Keeping the week on track with a global round up of positive news nuggets.
A Dutch startup led by sailors and surfers has devised a way of stopping trash in its tracks - with a little help from bubbles. The Great Bubble Barrier deploys a perforated tube on riverbeds to create a curtain of bubbles that nudge waste to the bank for collection. And for It has proved to be remarkably effective, snagging plastic particles as small as 1mm and intercepting as much as 86 percent of flotsam in inland waters before it reaches the sea. Following successful trials in the Netherlands, the system is set to be rolled out elsewhere in Europe.
Photographer Göran Strand was on his way to the office in December when, out in the horizon, he spotted a sun halo. “I didn't plan this photo. I picked up my camera and my drone and drove to a spot where I knew I would get the city and the halo together.” With the Sun at its highest position above the city of Östersund, Sweden, located at latitude 63°N, a few days before the winter solstice, Strand knew he had the shot of a lifetime. The resulting image was so mesmerizing, that it was even selected as Astronomy Picture Of the Day by NASA.
Denmark’s largest bank has announced it's ending all fossil fuel financing. The bank determined that 99.9% of its own carbon footprint came from financing fossil fuel projects - so it’s not doing it anymore.
Sharks, eels and sea scorpions are among the species that have returned to an English river once considered biologically dead. Industrial pollution and sewage purged Liverpool’s River Mersey of most of its marine life. But successful efforts to clean up the waterway have seen species flood back. The Mersey Rivers Trust, a charity, described the river’s revival as “the best environmental good news story in Europe”. Mike Duddy, who works for the trust, says: “We’re right at the beginning of something special.”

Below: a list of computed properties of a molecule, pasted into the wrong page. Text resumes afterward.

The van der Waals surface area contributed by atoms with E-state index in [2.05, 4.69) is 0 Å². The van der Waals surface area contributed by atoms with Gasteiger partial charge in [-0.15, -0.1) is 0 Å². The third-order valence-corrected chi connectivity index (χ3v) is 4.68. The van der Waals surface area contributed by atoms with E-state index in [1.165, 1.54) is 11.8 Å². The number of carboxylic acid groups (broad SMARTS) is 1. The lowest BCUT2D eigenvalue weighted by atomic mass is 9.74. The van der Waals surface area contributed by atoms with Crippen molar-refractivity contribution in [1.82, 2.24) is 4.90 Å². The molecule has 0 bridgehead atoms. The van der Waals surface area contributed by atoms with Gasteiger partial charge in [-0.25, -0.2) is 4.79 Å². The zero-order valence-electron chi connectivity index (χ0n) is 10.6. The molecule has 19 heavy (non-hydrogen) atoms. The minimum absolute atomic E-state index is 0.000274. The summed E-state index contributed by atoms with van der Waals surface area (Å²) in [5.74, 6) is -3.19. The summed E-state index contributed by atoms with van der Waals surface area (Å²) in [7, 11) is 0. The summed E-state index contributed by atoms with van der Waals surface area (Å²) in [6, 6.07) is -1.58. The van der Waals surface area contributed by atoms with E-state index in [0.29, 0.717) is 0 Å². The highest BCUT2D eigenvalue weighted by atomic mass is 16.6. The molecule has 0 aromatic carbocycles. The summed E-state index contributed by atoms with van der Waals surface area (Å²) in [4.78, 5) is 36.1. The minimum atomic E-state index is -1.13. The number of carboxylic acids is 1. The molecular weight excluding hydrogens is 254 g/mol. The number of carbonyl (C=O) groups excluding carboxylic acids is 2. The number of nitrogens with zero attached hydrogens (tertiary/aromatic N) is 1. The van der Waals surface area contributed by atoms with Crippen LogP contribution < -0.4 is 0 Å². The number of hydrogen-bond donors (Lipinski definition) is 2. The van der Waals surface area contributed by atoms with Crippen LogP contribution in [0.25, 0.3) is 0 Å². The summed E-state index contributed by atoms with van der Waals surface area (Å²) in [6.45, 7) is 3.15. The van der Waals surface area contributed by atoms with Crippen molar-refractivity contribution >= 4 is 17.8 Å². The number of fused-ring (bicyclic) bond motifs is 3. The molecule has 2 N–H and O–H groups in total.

Could New York City’s largest fossil fuel powered generator be reimagined as renewable energy infrastructure? Rise Light & Power has unveiled a proposal to repower its Ravenswood Generating Station using offshore wind energy. “America’s first renewable repowering of a fossil-fuel burning plant can happen right here in Long Island City, Queens, home to the city’s largest power generating facility. This project would greatly advance our state’s climate goals and be a win for environmental justice communities living nearby,” said U.S. Congresswoman Nydia Velázquez (D-NY).
“A lot of times good news happens slowly and bad news happens all at once. And so we tend to focus on the bad news that’s crashing over us in waves, and not on the slow long-term work that people are doing together to try to make a better world for us to share.” John Green
On this Day
31 January 1924: The first ever Winter Olympics was held in Chamonix, France.
Clever and imaginative parody movie trailer for the 2023 movie release of Titanic 2.